Senior Living: Consider adult day care

Q. My husband has Alzheimer's and although I try to do everything I can to take care of him, he spends a lot of time staring at the television. I don't think that is very good for him but I don't know what to do to stimulate his mind. Do you have any suggestions?  


You are right to be concerned about your husband's mental stimulation, but another concern is your well-being. You need a break, too.

I would suggest adult day care. Adult day care centers are designed to provide care and companionship for seniors who need assistance or supervision during the day. The program offers relief to family members or caregivers and allows them the freedom to go to work, handle personal business or just relax while knowing their relative is well cared for and safe.

The goals of the programs are to delay or prevent institutionalization by providing alternative care, to enhance self-esteem and to encourage socialization.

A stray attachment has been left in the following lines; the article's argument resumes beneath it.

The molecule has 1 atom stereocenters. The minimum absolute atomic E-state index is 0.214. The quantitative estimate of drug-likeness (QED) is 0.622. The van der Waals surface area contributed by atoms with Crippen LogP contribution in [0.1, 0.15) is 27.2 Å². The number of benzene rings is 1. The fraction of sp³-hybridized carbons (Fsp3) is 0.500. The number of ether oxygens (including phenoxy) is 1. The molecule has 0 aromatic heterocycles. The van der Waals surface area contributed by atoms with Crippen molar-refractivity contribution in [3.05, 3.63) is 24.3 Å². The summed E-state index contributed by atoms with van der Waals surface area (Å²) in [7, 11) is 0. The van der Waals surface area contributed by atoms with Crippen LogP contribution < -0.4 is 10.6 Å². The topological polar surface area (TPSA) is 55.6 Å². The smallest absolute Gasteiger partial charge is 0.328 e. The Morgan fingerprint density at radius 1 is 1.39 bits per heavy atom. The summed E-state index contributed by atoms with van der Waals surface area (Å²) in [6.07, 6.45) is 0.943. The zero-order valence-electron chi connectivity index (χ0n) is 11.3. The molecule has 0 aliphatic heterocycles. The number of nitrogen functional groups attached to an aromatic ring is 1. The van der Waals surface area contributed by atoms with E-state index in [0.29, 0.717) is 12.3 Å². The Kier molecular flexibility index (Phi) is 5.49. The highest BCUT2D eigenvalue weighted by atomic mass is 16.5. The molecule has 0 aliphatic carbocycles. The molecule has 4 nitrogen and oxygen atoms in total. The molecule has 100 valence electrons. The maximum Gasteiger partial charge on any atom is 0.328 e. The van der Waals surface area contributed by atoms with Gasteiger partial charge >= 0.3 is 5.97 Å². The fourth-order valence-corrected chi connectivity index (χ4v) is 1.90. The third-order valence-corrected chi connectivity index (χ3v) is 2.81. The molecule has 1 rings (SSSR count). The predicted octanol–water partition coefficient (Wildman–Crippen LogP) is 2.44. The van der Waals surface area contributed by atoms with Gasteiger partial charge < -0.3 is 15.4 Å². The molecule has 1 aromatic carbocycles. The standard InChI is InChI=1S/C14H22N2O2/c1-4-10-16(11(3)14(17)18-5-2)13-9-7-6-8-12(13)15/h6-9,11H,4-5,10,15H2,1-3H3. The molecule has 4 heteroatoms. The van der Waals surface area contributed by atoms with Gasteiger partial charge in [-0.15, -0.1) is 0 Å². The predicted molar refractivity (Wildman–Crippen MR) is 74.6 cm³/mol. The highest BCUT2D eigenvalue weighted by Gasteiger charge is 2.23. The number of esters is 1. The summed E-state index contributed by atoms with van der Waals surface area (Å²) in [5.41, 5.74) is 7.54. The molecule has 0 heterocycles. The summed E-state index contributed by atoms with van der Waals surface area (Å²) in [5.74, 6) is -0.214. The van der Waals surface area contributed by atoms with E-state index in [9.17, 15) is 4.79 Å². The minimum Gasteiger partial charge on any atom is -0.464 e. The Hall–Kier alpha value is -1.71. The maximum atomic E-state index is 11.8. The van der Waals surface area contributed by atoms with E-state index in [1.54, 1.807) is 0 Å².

There are two types of adult day care: Adult social day care provides social activities, meals, recreation and some health-related services. Adult day health care offers more intensive health, therapeutic and social services for individuals with severe medical problems and those at risk of requiring nursing home care.

Seniors generally take part in the program on a scheduled basis and the services that are offered will include exercise, socialization, mental stimulation and meals. There may also be counseling, education, health screenings, as well as physical therapy.

Adult day care is generally private pay, although some Medicare HMOs might pay for a limited number of days. The VA is another source of possible payment.

NANCY TURNEY received a bachelor's degree in social work and a certificate in gerontology. If you have a specific question you would like answered in this column, e-mail it to or call Turney at the Crescenta-Cañada YMCA, (818) 790-0123, ext. 225.

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